Series 53


by Francis Dixon
(Key verse: 1 Peter 3:18)

The key verse of this study brings us to the very heart of the gospel message, which is the suffering and substitutionary death of our Lord Jesus Christ. It is important to notice that the sufferings referred to are those associated with His death. He was “a man of sorrows” (Isaiah 53:3), and He suffered all through His earthly life. The limitations of the Incarnation meant a degree of suffering for Him. How could it be otherwise when deity was confined to a human body? He suffered through poverty, through being tempted, and through being misunderstood. He suffered when He wept at the grave of Lazarus, over the city of Jerusalem and in the Garden of Gethsemane. His whole life was a pathway of suffering, but the greatest suffering of all was that which He endured on the Cross. This was the consummation of His suffering, and it is to the sufferings of His death to which 1 Peter 3:18 particularly refers. In the Bible our Lord’s death is prophetically anticipated, for all through the Old Testament there are references to the coming of the Messiah and that He would die. For example, Genesis 3:15; Exodus 12:13; Isaiah 53:5-6. Our Lord’s death is also historically stated in the Word of God. In the four Gospels, over two hundred verses are taken up with a detailed account of the sufferings and death of our Saviour. The death of Christ is also doctrinally explained in the Scriptures – see Isaiah 53:5; 2 Corinthians 5:21; 1 Peter 2:24, and in 1 Peter 3:18 we have a further example of the doctrinal explanation of our Lord’s death, and this one verse embodies three truths.


This is indicated in the words “Christ hath suffered…being put to death in the flesh” (KJV). He really did die! He was born to die and there was nothing accidental about His death (Revelation 13:8). There was a divine necessity about His death (John 3:14). The place of His death was at Calvary, outside Jerusalem; the manner of His death was by crucifixion. Notice our key verse says, “He was put to death” – this indicates deliberate violence. Every kind of wound known to medical science was inflicted on His body; the crown of thorns was put on His head, He was smitten with a rod, and a spear was thrust into His side. He was flogged and nails pierced His hands and feet. He bore all this voluntarily for us (John 10:18), and always remember that the spiritual and mental anguish that He bore was greater than any physical pain.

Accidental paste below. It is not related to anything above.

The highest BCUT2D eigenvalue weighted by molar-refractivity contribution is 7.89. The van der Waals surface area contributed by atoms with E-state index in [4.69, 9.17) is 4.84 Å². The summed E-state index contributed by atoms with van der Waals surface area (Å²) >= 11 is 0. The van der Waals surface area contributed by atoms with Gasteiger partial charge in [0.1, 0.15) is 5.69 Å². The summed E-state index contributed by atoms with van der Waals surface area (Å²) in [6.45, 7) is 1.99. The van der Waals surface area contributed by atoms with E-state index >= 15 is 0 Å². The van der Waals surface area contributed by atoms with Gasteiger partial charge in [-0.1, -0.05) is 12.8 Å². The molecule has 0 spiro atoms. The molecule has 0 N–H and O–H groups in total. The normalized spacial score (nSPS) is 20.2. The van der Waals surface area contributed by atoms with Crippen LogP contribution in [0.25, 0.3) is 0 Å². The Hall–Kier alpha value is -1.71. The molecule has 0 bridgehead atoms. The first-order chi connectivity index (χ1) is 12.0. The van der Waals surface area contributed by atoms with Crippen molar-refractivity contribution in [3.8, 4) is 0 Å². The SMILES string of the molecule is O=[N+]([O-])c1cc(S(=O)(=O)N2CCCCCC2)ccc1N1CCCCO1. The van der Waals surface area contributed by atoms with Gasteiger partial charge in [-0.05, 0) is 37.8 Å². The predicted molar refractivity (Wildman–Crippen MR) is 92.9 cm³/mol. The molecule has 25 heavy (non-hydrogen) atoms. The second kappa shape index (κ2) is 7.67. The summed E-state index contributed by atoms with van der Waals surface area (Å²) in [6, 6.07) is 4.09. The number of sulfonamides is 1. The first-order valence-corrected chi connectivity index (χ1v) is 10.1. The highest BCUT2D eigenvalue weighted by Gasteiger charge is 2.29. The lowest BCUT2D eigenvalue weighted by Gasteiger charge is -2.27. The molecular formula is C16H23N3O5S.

Notice the words “Christ died for sins once…the righteous for the unrighteous”. In using the word ‘unique’ we mean that His death was different from any other before or since. People die from old age, from disease, from accident, by suicide or as martyrs. Why did Jesus die? Not for any of these reasons.

  1. 1. It was a sinless death. He was the “righteous” One, holy and sinless. His enemies and friends said so. There was no cause of death in Himself; yet He died, and therefore His death was unique in that it was for a purpose.
  2. 2. It was a sacrificial death – for sins. Why was a sacrifice necessary? – because of your sin and mine. Why were the Old Testament sacrifices offered? Because of sin – and all these sacrifices culminated in the offering of our Lord Jesus Christ (John 1:29). This was the only way in which salvation could be offered to men and women (Hebrews 9:22). Compare Hebrews 9:25-26.
  3. 3. It was a substitutionary death. He died “the righteous for the unrighteous”, and the word ‘for’ means ‘in the place of’. He died in my place, in your place – look up Isaiah 53:5, and alter the word “our” to “my”. The innocent One took the place of the guilty one – that is the meaning of substitution and because He died I live.
  4. 4. It was a sufficient death. “For Christ died for sins once for all, the righteous for the unrighteous…” His offering upon the Cross was complete and final; His work was finished – look up and compare Hebrews 1:3; Hebrews 10:9-14.



Jesus died to deal with our sin and to remove the barrier of our sin. But see how this is stated in our key verse: “For Christ died for sins once for all…to bring you to God.” In other words, the Lord Jesus died to reconcile us to God, to restore us into fellowship with God, the fellowship that had been lost through our sin. When He died on the Cross He cried out triumphantly, “It is finished!” – referring to the fact that His work of atonement was now completed. Then what happened? We are told in Matthew 27:51 that “the curtain of the temple was torn in two from top to bottom”, indicating that the way was now open into the holiest place (Hebrews 10:19-22). We can see the wonderful work that Jesus did on the Cross, and how great our salvation is! But where is the evidence that His death really accomplished all this? Look at the last five words in our key verse – “made alive by the Spirit”. This refers to the resurrection of the Lord Jesus, who not only died for our sins and suffered in our place, bearing the punishment that was due to us, but He was “raised to life for our justification” (Romans 4:25), and this is the pledge that God gave that His work on the Cross was acceptable to Him and sufficient for our salvation. Thank God He was “made alive by the Spirit” and that He is now risen, exalted, reigning, and coming soon for His own. Are you rejoicing in this amazing gospel, in this message of salvation provided for all who will accept and trust the Saviour?